Sunday, December 21, 2014

PEACE | Dec. 24–200 Years, USA and Britain (Comment)

A Celebratory Poster of the Treaty, 1814.
Note the Union Jack does not show the St.
Patrick's Saltire, which was added in 1800,
nor do the stars show on the Stars and Stripes. 
(The following post was published in the East Hampton Star of December 25, 2014. This may be the only newspaper in the United States that took note of the 200th anniversary of peace between Britain and America.)

The Treaty of Ghent “A Treaty of Peace and Amity between His Britannic Majesty and the United States of America” was signed on December 24, 1814.

James Madison declared war originally because British Orders in Council made it harder for the United States to trade with France, and because the British Navy was seizing (“impressing”) sailors on colonial ships and putting them on Navy ships.

The British Government repealed the Orders in Council, ending the curb on trading, but impressment remained. If the British had given up the right to impress American sailors, Madison might have called off the war.

Russia's Czar Alexander I in March 1813 offered to host negotiations, but the British were winning and refused. In the fall of 1813, British foreign minister Lord Castlereagh offered to negotiate directly with the United States. The two countries picked Ghent in Eastern Flanders as the venue because it was a neutral city. Everyone's goal was to end the fighting, which was much too expensive for both countries. The two teams were:
  • For the United States - John Quincy Adams, chief negotiator; Henry Clay, the hawk (the "bad cop"); Albert Gallatin, Treasury Secretary; James A. Bayard, moderate Federalist; and Jonathan Russell, chargé d’affaires for Madison in Paris. It took the Americans six weeks or more to communicate with Washington, D.C. so they were negotiating largely on their own. The U.S. team wanted to restore territory to what it was before the war, the status quo ante bellum.  
  • For the British - Foreign Secretary Lord Castlereagh and Secretary for War and the Colonies, Lord Bathurst, who chose not to attend the talks and instead, they sent a less-skilled team -  admiralty lawyer William Adams; impressments expert Admiral Lord Gambier; and Undersecretary for War and the Colonies Henry Goulburn. The British negotiators wanted uti possidetis, that each side could keep what it had won militarily, such as Detroit and Mackinac Island.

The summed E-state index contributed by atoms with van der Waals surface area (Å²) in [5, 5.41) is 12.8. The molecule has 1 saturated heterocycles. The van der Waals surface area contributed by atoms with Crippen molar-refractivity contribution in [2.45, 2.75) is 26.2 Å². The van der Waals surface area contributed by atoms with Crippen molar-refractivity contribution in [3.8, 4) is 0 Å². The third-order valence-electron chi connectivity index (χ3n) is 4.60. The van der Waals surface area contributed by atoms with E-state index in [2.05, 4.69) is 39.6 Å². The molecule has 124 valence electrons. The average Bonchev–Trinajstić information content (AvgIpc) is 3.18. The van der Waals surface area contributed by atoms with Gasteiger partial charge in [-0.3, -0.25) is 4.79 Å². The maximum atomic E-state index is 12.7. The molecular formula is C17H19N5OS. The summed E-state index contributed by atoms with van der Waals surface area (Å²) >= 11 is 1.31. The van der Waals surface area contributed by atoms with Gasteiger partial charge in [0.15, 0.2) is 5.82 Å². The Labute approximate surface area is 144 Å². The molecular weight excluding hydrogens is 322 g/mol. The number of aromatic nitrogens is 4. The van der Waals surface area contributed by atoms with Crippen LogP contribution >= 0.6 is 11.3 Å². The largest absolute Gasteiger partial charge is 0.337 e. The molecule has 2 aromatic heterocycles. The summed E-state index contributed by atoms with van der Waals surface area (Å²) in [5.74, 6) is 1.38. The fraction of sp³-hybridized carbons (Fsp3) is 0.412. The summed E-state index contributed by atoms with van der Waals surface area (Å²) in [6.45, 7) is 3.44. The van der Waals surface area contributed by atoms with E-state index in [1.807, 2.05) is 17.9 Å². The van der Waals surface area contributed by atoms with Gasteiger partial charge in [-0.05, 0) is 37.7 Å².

Admiral of the Fleet James Gambier (L, with Treaty) shakes hands with the
U.S. Ambassador to Russia, John Quincy Adams, as the British
Undersecretary of State for War and the Colonies, Henry Goulburn
 (R, with red folder), and other negotiators look on.
The outcome of the Treaty was favorable for the United States, perhaps because the war was going well for the Americans at the time the Treaty was signed:
  • The Americans seemed to be losing early in the war with the burning of Washington. But Lieutenant General Sir George Prévost and a naval squadron under Captain George Downie engaged in Plattsburgh with New York and Vermont militia and U.S. Army regulars, under the command of Brigadier General Alexander Macomb, supported by ships commanded by Master Commandant Thomas Macdonough. The British failed to take Lake Champlain and fled north after the battle. Fort McHenry in Baltimore then withstood a severe attack and inspired the National Anthem, "The Star Spangled Banner".  News of these two battles was the last information that negotiators in Ghent received. 
  • The British did not get respect for the independence of Native lands in the state of Ohio, and in the Indiana and Michigan Territories. The British wanted this reserved land to be a buffer state to protect Canada from American annexation, but Clay would not give it up. The British did not get any territory in northern Maine, or demilitarization of the Great Lakes or navigation rights on the Mississippi. Lord Castlereagh asked the Duke of Wellington and his advice was for them to take the status quo ante bellum
On December 24 the negotiators agreed on the 3000-word Treaty. After approval by the two governments, hostilities ended and “all territory, places and possessions whatsoever, taken by either party from the other during the war” were restored to what they were before the war.  The United States is considered to have won the war, as the Canadian historian and War of 1812 expert Donald E. Graves concludes:  What Americans lost on the battlefield, "they made up for at the negotiating table.” The United States never did get the British to promise not to impress American sailors, but as hostilities in Europe ended, this issue ceased to be such a concern.

After the signing of the Treaty and before the combatants got word, the British attacked New Orleans on January 8, 1815 with a large army. It was overwhelmed by a smaller and less experienced American force under General Andrew Jackson (1767-1845) in the greatest U.S. victory in the war. The news of the Treaty and the outcome in New Orleans reached a delighted American public at about the same time.


It is remarkable that the Treaty of Ghent has held up for 200 years. But the Treaty does not imply a  "Special Relationship", just a cessation of hostilities. In fact, with the opposition of many Irish Catholics to the U.S. entry on the side of Britain in the Great War, the Special Relationship is really not cemented until the threat of Hitler brings together the United States and Britain, first with Lend-Lease and then with the U.S. declaration of war in 1941.

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